• Angel: Now why should I help the police force finger a couple of hypes? Starsky: I don't know, maybe because they're giving heroin addicts a bad name? Angel: (laughing) You're cute!

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Notes (171)

  • This Pilot film was shown five months before the series began. Some sources overlook it and as a result it is sometimes forgotten in some episode listings. It was 90 minutes long.

  • Michael Lerner returns as informant Fat Rolly in the episode, "Texas Longhorn".

  • In this Pilot, Captan Dobey is played by Richard Ward. Bernie Hamilton would take over the role for the series. Richard Ward would go on to play another character in the fourth season episode 'Huggy Can't Go Home [a.k.a. Huggy Can't Go Back]'.

  • Although not an official alternative title, occasionaly this episode's title is confused with the 1976 terrorist thriller, Black Sunday.

  • The closing credits of this episode use an edit of the season's opening theme tune, the only episode to do as such - all other episodes in the season have the season's regular closing theme.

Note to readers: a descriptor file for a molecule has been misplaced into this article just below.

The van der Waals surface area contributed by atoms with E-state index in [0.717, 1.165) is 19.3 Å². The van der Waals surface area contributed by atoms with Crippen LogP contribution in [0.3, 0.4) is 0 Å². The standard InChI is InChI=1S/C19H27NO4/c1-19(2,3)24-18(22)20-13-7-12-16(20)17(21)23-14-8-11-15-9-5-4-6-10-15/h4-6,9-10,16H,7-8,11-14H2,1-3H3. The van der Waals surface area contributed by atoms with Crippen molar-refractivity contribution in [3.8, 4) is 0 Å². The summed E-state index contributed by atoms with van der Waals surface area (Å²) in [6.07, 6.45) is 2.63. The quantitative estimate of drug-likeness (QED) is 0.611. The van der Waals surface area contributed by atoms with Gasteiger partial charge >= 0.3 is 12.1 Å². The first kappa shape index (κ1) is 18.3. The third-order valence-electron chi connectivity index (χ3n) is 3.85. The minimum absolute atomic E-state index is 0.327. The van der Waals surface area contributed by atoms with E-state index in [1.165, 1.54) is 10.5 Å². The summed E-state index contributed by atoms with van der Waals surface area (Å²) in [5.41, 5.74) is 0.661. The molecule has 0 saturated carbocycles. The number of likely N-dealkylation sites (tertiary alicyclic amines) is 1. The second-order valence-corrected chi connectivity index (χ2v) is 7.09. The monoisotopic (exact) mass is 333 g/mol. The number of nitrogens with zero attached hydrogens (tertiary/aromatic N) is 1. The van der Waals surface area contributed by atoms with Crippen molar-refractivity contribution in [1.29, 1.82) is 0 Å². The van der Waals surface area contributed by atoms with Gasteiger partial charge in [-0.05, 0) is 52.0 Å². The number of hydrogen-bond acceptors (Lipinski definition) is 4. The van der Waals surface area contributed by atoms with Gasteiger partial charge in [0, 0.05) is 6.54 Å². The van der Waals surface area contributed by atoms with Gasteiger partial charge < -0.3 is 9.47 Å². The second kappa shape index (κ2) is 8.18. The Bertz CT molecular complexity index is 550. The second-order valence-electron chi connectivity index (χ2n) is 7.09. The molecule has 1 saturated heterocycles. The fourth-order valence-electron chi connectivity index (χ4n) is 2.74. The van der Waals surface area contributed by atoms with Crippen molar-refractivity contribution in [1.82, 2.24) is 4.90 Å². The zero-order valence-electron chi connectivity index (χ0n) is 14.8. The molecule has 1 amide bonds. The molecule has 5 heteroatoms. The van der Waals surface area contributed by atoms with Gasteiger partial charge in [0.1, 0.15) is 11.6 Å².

• Bobbie Mitchell makes her first of several appearances in the series as Diane Sills, a waitress at Huggy Bear's bar, but is uncredited on-screen for this episode as she is for several of her appearances in the series.

  • Bernie Hamilton takes over the role of Captain Harold Dobey, Starsky and Hutch's gruff but fair superior, in the first regular episode of the series. His casting as a black urban Professional has often been noted as a breakthrough for African-Americans on 70's American tv.

  • Zack Tyler's gun in this episode is a long-barrel Colt Python with wooden grips. When this episode was completed, David Soul asked for and was given this gun to use as his character's gun for the remainder of the series, replacing the 6-inch Colt he had used up until then. The wooden handles were changed to a more cop-like black plastic/rubber type.

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Trivia (160)